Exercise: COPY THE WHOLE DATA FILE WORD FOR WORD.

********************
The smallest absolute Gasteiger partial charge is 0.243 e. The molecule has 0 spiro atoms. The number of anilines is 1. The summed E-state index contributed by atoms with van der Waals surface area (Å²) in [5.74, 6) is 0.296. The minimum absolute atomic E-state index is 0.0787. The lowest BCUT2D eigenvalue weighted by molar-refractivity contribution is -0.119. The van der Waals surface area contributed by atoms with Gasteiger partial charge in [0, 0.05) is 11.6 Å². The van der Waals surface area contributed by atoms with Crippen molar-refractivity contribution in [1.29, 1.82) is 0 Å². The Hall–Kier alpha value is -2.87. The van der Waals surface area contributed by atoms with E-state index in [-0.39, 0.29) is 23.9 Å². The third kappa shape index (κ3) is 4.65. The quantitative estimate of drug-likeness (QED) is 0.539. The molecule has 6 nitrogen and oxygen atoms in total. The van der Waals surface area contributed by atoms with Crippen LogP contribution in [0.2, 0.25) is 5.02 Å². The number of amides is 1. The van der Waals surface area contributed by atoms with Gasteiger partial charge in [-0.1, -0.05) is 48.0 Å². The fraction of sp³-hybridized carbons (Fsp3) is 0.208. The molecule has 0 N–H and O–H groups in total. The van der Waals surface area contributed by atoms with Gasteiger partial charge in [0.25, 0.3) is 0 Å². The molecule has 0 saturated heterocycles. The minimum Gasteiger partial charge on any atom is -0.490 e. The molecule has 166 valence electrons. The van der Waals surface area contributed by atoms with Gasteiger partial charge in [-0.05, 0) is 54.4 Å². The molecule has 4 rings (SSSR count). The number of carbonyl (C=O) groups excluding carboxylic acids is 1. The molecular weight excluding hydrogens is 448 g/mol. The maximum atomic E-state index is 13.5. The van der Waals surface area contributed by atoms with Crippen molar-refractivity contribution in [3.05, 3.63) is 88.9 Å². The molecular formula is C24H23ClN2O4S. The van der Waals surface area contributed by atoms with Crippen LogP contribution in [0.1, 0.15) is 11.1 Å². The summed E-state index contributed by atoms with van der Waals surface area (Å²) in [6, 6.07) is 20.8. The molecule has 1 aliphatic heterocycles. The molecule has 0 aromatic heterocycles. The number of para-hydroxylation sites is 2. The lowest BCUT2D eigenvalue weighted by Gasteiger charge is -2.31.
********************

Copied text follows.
The smallest absolute Gasteiger partial charge is 0.243 e. The molecule has 0 spiro atoms. The number of anilines is 1. The summed E-state index contributed by atoms with van der Waals surface area (Å²) in [5.74, 6) is 0.296. The minimum absolute atomic E-state index is 0.0787. The lowest BCUT2D eigenvalue weighted by molar-refractivity contribution is -0.119. The van der Waals surface area contributed by atoms with Gasteiger partial charge in [0, 0.05) is 11.6 Å². The van der Waals surface area contributed by atoms with Crippen molar-refractivity contribution in [1.29, 1.82) is 0 Å². The Hall–Kier alpha value is -2.87. The van der Waals surface area contributed by atoms with E-state index in [-0.39, 0.29) is 23.9 Å². The third kappa shape index (κ3) is 4.65. The quantitative estimate of drug-likeness (QED) is 0.539. The molecule has 6 nitrogen and oxygen atoms in total. The van der Waals surface area contributed by atoms with Crippen LogP contribution in [0.2, 0.25) is 5.02 Å². The number of amides is 1. The van der Waals surface area contributed by atoms with Gasteiger partial charge in [-0.1, -0.05) is 48.0 Å². The fraction of sp³-hybridized carbons (Fsp3) is 0.208. The molecule has 0 N–H and O–H groups in total. The van der Waals surface area contributed by atoms with Gasteiger partial charge in [0.25, 0.3) is 0 Å². The molecule has 0 saturated heterocycles. The minimum Gasteiger partial charge on any atom is -0.490 e. The molecule has 166 valence electrons. The van der Waals surface area contributed by atoms with Gasteiger partial charge in [-0.05, 0) is 54.4 Å². The molecule has 4 rings (SSSR count). The number of carbonyl (C=O) groups excluding carboxylic acids is 1. The molecular weight excluding hydrogens is 448 g/mol. The maximum atomic E-state index is 13.5. The van der Waals surface area contributed by atoms with Crippen molar-refractivity contribution in [3.05, 3.63) is 88.9 Å². The molecular formula is C24H23ClN2O4S. The van der Waals surface area contributed by atoms with Crippen LogP contribution in [0.1, 0.15) is 11.1 Å². The summed E-state index contributed by atoms with van der Waals surface area (Å²) in [6, 6.07) is 20.8. The molecule has 1 aliphatic heterocycles. The molecule has 0 aromatic heterocycles. The number of para-hydroxylation sites is 2. The lowest BCUT2D eigenvalue weighted by Gasteiger charge is -2.31.